Brainiac hits Superman with a Kryptonite ray unlike anything we've seen previously. I really can't justify spoiling its effects, but I can reveal the colour, periwinkle, and that it makes Lois Lane one very happy woman.
The villains arrive in the midst of a joyful scene - Superman's mom, Lara, was last month discovered to have survived Krypton's demise, and here she's trying out her super-powers. Egging 'Auntie Lara' on are Supergirl and Superboy, along with Bizarro and Krypto. The mysterious Brainiac bug is also around, but he's a tough one to read.
And that's quite enough precis - just know that there's fighting and fluffiness, wit and warmth in a supremely satisfying one-issue wonder that rewards readers who've been with SFA from the beginning and wondered why the constant barrage of boulders from beyond.
Writers Art Baltazar and Franco once more blend characters and continuity from seven decades of comic book and screen adventures, add in fresh ideas of their own and come up with a Superman comic for the ages, and all-ages. Kids will enjoy the smiley heroes and pets having DayGlo fun while older readers will appreciate the subtle sophistication and nods to the classics. Fans tired of the main line Superman Family's in-fighting will delight in a Superman, Supergirl and Superboy who love to spend time together. And everyone will relish the jokes, not least the closing scene between Clark and one very knowing girl reporter. Then there's a cameo from Miss Eve Teschmacher, and a charming chat between Luthor and Brainiac on the streets of Metropolis. I was grinning from start to finish.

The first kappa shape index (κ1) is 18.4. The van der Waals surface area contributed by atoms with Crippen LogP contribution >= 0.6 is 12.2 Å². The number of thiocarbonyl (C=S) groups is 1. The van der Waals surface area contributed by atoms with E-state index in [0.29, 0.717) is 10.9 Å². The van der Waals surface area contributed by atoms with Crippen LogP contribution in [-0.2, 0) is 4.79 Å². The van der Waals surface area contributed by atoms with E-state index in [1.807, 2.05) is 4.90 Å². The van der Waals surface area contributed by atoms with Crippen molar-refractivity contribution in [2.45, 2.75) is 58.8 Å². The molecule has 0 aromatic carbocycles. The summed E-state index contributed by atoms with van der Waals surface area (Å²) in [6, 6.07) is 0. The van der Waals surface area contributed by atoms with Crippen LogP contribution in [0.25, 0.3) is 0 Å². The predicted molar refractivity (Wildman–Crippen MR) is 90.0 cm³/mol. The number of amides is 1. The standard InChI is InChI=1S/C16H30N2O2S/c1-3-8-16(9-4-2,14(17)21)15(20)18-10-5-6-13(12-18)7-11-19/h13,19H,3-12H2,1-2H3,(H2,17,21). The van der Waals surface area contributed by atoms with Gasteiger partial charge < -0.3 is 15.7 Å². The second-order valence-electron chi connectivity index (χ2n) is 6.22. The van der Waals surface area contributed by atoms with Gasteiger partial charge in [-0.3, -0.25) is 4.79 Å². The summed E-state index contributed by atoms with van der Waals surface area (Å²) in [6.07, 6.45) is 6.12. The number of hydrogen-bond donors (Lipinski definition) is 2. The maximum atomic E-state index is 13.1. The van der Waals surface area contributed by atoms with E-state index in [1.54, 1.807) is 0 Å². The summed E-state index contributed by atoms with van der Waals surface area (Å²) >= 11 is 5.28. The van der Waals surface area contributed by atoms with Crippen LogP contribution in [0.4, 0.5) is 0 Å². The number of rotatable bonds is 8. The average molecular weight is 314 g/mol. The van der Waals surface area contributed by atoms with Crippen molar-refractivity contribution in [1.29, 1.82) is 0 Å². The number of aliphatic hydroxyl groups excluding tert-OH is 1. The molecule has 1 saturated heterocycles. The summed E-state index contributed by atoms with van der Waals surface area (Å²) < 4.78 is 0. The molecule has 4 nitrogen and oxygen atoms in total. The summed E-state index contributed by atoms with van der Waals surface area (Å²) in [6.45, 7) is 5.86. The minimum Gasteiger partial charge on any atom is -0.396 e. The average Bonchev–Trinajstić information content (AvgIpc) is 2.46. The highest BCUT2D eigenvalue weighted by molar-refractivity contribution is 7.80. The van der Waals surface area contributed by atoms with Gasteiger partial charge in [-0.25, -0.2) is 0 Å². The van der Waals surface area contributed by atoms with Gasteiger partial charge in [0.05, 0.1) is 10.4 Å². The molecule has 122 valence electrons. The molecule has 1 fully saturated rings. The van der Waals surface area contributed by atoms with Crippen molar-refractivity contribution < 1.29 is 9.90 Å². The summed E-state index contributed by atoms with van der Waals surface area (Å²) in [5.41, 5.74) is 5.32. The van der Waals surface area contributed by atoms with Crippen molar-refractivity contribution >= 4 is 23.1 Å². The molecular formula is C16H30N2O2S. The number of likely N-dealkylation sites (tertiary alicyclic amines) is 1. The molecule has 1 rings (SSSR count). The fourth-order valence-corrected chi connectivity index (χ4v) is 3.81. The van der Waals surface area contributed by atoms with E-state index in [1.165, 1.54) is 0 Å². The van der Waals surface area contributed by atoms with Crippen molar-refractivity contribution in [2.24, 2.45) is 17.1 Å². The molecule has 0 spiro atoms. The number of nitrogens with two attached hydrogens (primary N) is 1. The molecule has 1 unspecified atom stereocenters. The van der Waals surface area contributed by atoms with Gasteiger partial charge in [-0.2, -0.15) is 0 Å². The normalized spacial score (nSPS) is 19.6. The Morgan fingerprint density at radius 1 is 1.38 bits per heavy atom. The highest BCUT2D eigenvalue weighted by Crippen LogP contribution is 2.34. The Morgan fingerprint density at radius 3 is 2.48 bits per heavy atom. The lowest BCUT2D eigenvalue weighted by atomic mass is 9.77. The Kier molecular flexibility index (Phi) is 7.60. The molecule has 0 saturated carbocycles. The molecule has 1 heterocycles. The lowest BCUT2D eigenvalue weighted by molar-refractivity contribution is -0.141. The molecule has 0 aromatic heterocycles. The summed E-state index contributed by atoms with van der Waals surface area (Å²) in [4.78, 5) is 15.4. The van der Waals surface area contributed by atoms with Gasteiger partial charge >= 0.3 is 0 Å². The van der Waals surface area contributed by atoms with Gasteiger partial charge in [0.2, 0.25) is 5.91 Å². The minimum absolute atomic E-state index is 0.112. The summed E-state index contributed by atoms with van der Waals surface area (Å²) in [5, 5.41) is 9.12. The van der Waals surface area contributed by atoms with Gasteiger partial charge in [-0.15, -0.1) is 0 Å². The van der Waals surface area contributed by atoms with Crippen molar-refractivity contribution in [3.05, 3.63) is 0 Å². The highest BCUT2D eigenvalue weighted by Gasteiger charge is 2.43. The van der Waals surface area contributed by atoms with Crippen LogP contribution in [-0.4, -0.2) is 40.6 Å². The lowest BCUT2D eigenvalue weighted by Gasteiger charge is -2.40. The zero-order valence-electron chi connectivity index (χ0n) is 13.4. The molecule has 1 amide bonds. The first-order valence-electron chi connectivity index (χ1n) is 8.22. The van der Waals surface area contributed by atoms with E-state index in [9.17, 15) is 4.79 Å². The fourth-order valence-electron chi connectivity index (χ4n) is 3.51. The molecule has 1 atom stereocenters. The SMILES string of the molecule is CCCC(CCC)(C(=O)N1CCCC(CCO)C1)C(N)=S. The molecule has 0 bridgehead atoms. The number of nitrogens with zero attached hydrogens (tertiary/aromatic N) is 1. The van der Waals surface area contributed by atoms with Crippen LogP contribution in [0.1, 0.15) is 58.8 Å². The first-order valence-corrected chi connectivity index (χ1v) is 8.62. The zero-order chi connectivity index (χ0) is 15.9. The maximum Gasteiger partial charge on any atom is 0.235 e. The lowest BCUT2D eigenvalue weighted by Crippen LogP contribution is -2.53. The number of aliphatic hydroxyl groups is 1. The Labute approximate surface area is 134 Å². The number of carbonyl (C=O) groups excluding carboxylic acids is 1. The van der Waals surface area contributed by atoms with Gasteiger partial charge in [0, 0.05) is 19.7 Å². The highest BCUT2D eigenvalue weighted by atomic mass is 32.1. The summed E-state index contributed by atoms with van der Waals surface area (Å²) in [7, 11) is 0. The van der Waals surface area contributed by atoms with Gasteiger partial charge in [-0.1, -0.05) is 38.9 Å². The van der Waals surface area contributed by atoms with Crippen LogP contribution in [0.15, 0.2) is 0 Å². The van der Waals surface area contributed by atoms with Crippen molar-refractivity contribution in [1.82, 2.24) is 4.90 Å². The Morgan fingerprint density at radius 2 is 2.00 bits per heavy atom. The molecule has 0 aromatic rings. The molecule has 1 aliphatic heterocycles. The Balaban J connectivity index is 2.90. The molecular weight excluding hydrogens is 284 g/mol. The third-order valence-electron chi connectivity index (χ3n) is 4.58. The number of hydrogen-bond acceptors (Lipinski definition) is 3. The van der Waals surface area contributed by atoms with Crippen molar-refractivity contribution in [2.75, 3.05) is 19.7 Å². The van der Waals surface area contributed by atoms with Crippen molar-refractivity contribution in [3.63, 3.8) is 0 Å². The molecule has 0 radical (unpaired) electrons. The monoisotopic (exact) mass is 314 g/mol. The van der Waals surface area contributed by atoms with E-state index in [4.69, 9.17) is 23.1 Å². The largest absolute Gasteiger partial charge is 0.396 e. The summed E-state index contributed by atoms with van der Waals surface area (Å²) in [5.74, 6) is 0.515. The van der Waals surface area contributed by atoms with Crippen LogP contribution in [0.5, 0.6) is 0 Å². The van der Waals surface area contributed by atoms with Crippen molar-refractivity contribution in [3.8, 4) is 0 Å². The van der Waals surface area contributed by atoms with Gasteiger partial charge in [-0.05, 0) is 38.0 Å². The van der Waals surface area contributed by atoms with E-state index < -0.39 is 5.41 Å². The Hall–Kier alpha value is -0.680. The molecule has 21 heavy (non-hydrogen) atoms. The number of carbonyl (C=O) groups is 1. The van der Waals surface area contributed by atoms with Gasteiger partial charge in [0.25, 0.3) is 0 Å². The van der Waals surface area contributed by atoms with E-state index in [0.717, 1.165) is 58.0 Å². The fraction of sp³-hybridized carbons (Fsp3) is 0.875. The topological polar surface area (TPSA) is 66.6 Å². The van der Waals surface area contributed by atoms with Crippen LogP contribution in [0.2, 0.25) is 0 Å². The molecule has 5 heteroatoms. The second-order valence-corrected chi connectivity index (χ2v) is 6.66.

Baltazar's artwork is super-cheery: bold and colourful, perfect for a world in which tiny Kryptonians play frisbee with super-pups. Pared-down character designs plus dynamic compositions equal pages that are Pop Art poetry, a treat for the eyes. That they're telling a coherent, amusing adventure is the cherry on the cake.
If you're worn down by the never-ending, frankly constipated 'storytelling' of many DC New 52 books, give this comic a try. One issue will put the smile back on your face. It's a crying shame that DC is cancelling it with #14, but good on DC for giving the book more than a year to find an audience big enough to satisfy the accountants - the one foe no hero can defeat. I don't suppose they might license it to a publisher with more success in getting kid-friendly comics to places where they might sell?
Archie Presents: The Superman Family Adventures, anybody?